Withdrawing from Your TSP

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At age 59 1/2, I would like to use a TSP one time withdrawal to pay off a mortgage then eventually transfer the balance to a IRA when I retire at age 62. Does the amount I withdraw directly add to the amount I’ll earn and is this total going to be the basis for my tax bracket? Should I take out increments small enough to not put me in the next higher bracket?

The Thrift Savings Plan is the third-best benefit that you have as a Federal Employee under FERs.  The first, is your Federal Employee Health Benefits followed by your pension when you retire.  

What we love about the Thrift Savings Plan (TSP) is that it is easy to use and low cost.  There are two types of accounts that you can have with the TSP office,

  • Traditional TSP and,
  • Roth TSP
Withdrawing from Your TSP

Traditional TSP

The contributions that you and your agency make to the Traditional TSP are tax-deferred.  Meaning, those funds have never been taxed.

When you retire and make distributions from your TSP, the money that you withdrawal will be subject to US Federal Income Tax.  The amount that you are taxed from your TSP withdrawals depends on your income tax rate.  Remember, when you make a withdrawal from the TSP that money is added to other forms of income that you have that are subject to income tax for the current year. Other forms of income include the majority of your pension, most of social security, outside employment, etc.  

Not understanding how the TSP is taxed in retirement is one of the greater challenges that Federal Employees face when cash flow planning and tax planning.

Here is an example,


Source of Income 

Gross Annual Amount 

FERS Pension 


Social Security 


TSP Withdrawal to supplement retirement income gap




Marginal Tax Bracket =


Taxes owed on $110,000 at 22%=


You need to carefully plan your distributions from your TSP to supplement your retirement income gap so that you do not bump yourself into a greater tax bracket than you originally anticipated when planning for retirement. 


The United States uses a progressive tax system. That means that the more money that you earn, the more taxes that you pay. 


This is the number one reason that we discourage most of the Federal Employees that we work with NOT to take money out of their TSP in order to pay off their home. There are several reasons why paying off your mortgage by using your TSP does not make good financial sense. 


In our example, we used just one person’s income. However, if you are married make sure that you account for your spouse’s income sources as well.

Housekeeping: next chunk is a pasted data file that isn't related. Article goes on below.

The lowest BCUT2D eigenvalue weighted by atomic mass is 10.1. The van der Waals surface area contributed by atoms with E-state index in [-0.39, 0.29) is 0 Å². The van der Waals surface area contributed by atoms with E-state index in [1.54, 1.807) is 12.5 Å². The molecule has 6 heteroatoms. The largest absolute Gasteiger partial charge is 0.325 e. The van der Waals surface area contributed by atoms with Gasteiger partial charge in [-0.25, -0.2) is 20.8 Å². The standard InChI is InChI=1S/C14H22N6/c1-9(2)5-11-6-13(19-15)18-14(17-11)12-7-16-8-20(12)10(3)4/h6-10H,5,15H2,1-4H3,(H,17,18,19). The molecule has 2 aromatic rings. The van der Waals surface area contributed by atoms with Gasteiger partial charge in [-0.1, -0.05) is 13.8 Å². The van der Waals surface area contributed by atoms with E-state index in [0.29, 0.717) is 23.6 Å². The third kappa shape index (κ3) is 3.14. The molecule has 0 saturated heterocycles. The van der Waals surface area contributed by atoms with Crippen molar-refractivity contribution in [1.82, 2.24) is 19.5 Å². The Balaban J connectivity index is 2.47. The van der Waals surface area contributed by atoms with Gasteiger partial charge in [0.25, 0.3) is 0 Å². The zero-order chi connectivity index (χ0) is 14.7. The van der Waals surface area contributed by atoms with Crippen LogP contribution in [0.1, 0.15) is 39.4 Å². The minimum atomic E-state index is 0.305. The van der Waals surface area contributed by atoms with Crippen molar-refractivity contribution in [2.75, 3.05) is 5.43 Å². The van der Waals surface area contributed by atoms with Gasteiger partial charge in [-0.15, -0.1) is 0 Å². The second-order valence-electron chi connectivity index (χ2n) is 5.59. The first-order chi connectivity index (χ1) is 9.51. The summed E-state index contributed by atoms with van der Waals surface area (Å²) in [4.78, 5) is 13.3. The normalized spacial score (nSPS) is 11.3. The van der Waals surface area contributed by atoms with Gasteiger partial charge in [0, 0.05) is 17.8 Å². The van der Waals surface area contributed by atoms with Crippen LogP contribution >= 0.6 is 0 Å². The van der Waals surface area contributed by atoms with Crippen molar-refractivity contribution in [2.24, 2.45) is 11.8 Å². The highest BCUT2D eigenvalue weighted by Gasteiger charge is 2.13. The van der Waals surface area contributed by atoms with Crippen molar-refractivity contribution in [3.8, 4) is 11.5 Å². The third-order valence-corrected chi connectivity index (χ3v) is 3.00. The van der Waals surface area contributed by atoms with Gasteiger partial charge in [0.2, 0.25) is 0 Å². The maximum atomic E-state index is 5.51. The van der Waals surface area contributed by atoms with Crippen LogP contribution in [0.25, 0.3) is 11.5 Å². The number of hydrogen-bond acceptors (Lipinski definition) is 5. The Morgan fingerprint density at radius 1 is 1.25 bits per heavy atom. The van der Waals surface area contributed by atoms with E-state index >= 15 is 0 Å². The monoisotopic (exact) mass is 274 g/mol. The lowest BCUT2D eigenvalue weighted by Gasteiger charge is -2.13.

The Traditional TSP is subjected to Required Minimum Distributions. That means when you reach the qualifying age, you have to make withdrawals from your non-taxed accounts. A good average to assume is about 6% of your entire tax-deferred accounts.  This is a mandatory requirement and the fine is pretty steep – 50% penalty for not taking the Required Minimum Distribution when you were supposed to.  As an example, if you were required to take $12,000 out of your tax-deferred accounts and did not do so on time, the penalty is $6,000 PLUS you still have to take out the $12,000 – ouch!

Withdrawing from Your TSP


Contributions that you made to your ROTH TSP account were taxed at the time that you made them. That allows the contributions and the earnings to grow income tax-free.  

This is the power of the ROTH – pay taxes today at the rate you are already familiar with instead of later when you do not know what the tax rate will be.

However, you need to keep in mind that your agency’s contributions are always deposited into the Traditional TSP.  Agencies cannot make ROTH contributions. 

Keep in mind that to be tax-free you had to have had the ROTH TSP for greater than 5 years and you’re age-qualified to make a distribution.

Paying off my mortgage (house) with my TSP

This is one of the most important questions that we help our Federal Employee clients navigate through as they prepare for retirement. 

The reasons that most people have told us that they want to use their TSP to pay off their mortgage are:

  • I would have more money month to month in retirement if I did not have a mortgage to pay.
  • If I retire and my house is paid off, I don’t have any other bills or debt.
  • I was always taught that when you retire, you want to pay off your mortgage.

Most of the time – the math doesn’t add up.  The reasons above are certainly valid but they’re emotional, not financial. 

Something that we like to do with our clients is pencil out the math.  We look at what withdrawing enough money from their TSP would mean in terms of tax liabilities compared to the mortgage interest on their home. 

If cash flow is a concern in retirement, you need to be having these conversations with your Financial Planner now to discuss methods that can help you feel more comfortable about retirement but also not be detrimental to your long-term financial health. 

Withdrawing from Your TSP
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